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One Item, Two Prices: How the Endowment Effect Can Explain Different Valuations of the Same Object

April 17th, 2017 No comments

If you are not aware of the United Airlines disaster/debacle/controversy/blunder (take

Figure 1: United Airlines aircraft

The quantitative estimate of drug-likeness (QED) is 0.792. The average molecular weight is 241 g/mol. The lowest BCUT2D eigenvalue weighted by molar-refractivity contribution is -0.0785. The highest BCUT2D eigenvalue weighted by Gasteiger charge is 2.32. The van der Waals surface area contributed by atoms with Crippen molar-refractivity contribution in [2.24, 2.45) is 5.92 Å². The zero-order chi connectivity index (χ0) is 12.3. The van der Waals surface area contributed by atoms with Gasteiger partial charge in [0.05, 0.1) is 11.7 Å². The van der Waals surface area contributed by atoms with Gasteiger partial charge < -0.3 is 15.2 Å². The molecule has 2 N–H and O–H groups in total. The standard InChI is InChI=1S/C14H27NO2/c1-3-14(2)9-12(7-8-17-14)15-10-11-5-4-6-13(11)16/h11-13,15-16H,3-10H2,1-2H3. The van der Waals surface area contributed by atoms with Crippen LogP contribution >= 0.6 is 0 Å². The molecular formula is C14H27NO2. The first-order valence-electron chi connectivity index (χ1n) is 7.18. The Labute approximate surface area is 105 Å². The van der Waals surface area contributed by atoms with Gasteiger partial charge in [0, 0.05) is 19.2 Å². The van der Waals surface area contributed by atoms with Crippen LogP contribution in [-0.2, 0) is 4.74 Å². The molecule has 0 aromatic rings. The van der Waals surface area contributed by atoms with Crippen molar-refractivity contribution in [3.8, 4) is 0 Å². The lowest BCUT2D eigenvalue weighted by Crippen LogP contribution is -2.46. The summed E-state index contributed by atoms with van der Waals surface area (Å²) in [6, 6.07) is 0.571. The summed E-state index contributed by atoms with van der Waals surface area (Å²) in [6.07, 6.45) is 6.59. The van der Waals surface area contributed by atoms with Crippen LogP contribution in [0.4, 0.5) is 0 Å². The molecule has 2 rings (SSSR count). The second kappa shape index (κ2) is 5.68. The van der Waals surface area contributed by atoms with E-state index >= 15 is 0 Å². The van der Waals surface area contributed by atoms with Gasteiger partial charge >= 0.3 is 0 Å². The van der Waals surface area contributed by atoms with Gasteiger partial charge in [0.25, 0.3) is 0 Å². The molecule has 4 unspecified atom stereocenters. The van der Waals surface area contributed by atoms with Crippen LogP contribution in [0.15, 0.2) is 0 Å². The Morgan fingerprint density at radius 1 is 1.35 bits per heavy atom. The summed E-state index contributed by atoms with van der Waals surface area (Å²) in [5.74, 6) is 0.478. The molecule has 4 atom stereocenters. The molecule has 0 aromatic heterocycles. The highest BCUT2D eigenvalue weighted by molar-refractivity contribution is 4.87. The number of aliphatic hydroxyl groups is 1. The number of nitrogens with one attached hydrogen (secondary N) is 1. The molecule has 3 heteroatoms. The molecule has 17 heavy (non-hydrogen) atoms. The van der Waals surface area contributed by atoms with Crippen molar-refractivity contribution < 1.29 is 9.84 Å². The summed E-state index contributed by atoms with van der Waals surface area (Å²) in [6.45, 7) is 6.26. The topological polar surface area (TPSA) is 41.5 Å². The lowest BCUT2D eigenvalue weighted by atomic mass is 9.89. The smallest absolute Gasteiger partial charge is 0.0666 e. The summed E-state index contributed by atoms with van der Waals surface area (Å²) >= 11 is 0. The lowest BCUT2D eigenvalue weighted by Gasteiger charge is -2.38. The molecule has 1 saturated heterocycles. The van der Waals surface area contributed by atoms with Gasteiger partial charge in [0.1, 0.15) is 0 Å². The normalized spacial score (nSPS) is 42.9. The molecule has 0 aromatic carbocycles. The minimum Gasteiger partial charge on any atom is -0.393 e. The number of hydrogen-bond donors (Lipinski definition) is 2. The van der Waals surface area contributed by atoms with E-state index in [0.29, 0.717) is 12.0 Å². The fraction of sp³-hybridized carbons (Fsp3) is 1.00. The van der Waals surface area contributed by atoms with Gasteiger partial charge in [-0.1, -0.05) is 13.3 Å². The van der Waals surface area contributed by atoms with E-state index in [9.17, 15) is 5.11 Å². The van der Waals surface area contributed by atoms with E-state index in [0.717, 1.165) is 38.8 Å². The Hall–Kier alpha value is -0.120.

your pick), I would highly recommend familiarizing yourself. However, to save you some time, I will provide you with a short recap of what happened. On April 11, 2017 United Airlines had over booked a flight from Chicago to Louisville and needed to make room for four members of the flight crew. You can probably guess where this is going –  an overbooked flight with four additional seats needed means that four passengers have to change to a later flight (math!). No one wanted to volunteer to give up their seat, so United Airlines bumped four passengers who were already seated from this flight. For whatever reason, one man really did not want to give up his seat that he had already paid for. Thus, United Airlines underwent an “involuntary de-boarding situation” and thought that it would be a good idea to physically remove this man while he was kicking and screaming. Fortunately for us, and unfortunately for United Airlines, this incident was caught by many people on video and then posted to social media. If you’re curious about what United Airlines missed and how they could have potentially avoided the bad PR they incurred after the event, you should continue reading.
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